Home prices are still rising, but at a slower pace. While it sounds crazy, this could be a good thing…
Just like yesterday’s post about Existing Home Prices and New Home Sales, today is yet another big picture post. Don’t get me wrong though because it is great news that the latest Case Shiller Home Price Index shows rising home prices. As a matter of fact, home prices are growing at the highest rates since the peak of the housing bubble in 2006. So what did Case Shiller say?
- The National Index grew 7.1% in the second quarter and 10.1% over the last four quarters.
- The 10-City increased 11.9% over the past 12 months
- The 20-City Composites increased 12.1% over the past 12 months
Some people are becoming concerned we might be seeing another bubble in home prices. However, June’s home prices are still about 23% than the prices back before the bubble burst. While it is great to see home prices increasing, nobody wants to see another bubble!
I will admit that increases like this does mean there is a possibility that home prices could decrease. Heck, it is always a possibility that home prices can decrease! But David M. Blitzer, chairman of the Index Committee and S&P Dow Jones Indices, noted that “the monthly city-by-city data show the pace of price increases is moderating.”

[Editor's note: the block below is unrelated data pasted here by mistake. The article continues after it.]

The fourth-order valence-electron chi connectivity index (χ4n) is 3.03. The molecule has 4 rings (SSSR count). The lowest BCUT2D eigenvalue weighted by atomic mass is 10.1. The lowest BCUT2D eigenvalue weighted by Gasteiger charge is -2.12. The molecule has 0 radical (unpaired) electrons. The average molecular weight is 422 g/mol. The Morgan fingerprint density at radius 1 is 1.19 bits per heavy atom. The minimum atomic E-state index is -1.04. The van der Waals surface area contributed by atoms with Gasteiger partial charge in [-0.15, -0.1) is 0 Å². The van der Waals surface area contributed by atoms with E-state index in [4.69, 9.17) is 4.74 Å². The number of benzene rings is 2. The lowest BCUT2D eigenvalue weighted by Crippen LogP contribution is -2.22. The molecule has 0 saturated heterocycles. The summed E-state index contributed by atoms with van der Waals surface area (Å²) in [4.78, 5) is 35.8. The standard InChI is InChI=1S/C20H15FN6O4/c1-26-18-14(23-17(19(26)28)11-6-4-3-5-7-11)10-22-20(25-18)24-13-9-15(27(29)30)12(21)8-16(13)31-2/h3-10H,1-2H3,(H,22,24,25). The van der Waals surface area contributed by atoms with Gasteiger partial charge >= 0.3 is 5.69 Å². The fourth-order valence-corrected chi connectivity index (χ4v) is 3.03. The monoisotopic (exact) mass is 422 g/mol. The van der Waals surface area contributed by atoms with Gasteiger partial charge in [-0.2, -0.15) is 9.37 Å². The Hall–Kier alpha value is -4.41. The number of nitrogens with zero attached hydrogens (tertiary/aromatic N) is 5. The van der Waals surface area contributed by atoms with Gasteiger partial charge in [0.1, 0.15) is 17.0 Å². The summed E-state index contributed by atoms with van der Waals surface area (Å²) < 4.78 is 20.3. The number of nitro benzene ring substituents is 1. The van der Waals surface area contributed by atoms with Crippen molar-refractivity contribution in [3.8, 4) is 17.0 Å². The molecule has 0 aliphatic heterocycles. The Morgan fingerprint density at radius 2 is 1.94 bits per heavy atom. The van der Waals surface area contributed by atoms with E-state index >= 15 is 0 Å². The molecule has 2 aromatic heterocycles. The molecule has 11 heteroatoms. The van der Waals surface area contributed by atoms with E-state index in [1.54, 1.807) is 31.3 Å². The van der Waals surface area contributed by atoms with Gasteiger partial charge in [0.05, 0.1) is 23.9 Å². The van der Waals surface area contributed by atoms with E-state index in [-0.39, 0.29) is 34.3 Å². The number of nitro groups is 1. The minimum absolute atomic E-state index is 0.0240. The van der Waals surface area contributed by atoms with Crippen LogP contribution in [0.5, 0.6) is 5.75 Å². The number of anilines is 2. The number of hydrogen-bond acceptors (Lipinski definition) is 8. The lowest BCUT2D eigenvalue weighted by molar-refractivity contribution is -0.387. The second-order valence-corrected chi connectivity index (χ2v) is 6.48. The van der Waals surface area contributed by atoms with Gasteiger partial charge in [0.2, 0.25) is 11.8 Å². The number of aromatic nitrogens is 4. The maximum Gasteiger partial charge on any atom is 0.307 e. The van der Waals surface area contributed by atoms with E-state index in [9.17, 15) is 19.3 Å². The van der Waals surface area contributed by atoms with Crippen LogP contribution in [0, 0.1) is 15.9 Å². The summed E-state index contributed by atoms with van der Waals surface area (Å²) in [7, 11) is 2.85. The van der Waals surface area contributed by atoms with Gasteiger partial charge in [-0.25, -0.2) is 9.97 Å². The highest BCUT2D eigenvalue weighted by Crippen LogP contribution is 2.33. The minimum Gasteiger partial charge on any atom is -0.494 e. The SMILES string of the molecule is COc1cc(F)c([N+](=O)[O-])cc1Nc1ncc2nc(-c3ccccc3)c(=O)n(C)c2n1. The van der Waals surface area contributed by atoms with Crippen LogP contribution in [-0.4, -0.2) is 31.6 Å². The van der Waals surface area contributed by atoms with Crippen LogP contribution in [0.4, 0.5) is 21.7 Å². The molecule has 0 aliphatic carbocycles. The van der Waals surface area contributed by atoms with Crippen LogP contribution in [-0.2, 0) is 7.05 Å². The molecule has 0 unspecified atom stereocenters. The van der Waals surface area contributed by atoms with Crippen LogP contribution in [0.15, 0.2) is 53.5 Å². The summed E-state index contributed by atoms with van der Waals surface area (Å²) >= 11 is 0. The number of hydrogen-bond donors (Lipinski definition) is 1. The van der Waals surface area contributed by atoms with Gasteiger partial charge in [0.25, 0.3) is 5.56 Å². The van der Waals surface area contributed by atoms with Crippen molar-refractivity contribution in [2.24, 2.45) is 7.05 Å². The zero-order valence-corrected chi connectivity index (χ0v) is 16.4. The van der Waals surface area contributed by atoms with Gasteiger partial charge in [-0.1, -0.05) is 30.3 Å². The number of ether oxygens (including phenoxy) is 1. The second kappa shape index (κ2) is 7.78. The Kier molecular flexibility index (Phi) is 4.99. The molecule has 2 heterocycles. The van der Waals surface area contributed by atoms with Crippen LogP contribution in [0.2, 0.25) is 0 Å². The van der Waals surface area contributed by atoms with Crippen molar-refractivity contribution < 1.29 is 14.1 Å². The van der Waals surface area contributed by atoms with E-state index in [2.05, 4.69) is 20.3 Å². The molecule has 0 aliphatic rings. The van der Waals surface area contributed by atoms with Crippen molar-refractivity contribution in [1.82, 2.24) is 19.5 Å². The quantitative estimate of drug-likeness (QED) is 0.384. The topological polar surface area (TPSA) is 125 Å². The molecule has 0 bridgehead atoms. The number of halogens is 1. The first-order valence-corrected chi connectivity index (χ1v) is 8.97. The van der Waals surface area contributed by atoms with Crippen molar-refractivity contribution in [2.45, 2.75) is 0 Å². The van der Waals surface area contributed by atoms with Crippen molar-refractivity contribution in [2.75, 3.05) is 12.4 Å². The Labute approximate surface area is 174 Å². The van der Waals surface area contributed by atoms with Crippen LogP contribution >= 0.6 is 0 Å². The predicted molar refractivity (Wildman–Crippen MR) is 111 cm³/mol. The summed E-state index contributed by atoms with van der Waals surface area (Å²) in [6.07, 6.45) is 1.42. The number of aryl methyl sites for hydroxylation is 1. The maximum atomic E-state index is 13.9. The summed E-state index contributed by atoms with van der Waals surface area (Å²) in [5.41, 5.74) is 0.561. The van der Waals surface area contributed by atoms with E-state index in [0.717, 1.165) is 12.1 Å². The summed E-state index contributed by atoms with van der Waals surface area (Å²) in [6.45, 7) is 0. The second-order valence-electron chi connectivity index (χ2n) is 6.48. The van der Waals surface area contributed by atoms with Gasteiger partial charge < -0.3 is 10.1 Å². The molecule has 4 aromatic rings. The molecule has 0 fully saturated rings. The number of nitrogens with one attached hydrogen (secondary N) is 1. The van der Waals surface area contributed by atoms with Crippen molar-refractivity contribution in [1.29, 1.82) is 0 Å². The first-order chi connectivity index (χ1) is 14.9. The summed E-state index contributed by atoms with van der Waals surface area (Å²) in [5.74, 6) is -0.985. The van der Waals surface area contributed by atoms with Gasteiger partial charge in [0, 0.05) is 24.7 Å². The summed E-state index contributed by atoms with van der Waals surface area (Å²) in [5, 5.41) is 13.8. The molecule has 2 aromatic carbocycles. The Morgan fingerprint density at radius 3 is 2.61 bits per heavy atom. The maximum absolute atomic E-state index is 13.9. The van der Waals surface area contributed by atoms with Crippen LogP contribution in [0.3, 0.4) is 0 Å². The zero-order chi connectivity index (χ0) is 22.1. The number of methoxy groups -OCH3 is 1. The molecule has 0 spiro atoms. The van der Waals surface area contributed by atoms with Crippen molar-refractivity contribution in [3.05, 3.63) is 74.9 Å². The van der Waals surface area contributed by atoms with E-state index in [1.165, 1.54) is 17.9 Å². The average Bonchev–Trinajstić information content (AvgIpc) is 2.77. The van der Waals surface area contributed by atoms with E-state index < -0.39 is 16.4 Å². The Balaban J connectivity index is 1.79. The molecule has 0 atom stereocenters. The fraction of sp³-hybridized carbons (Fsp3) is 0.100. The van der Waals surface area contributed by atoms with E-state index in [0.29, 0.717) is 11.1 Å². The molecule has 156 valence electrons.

Check out the chart below showing US home prices from Case Shiller via their 20-city Index. The red line is Non Seasonally adjusted and the blue line is seasonally adjusted:
The Take Away
I hate to repeat myself but just like I pointed out in yesterday’s post, mortgage rates remain historically low. Yes they have risen sharply over the last few weeks. However, increasing mortgage rates could mean we will see slower growth in home prices.
And we are still waiting to see what happens with the Fed and quantitative easing. I would say it isn’t so much as question of IF but when this happens. Remember that when the Federal Reserve “tapers” QE it will likely cause mortgage rates to rise.
Plus we have the unrest in Syria, the upcoming debt ceiling debacle (again) and the possibility that Fannie and Freddie may be eliminated to worry about. All of these factors make the always interesting world of real estate even more interesting.
However, since this is a big picture post, maybe you need to focus on the big picture:
Rates are still historically low.
Home prices may have increased but are still lower than just a few years ago.
It is still a great time for buying a home.
The real question is IF it is a great time for YOU to buy a home?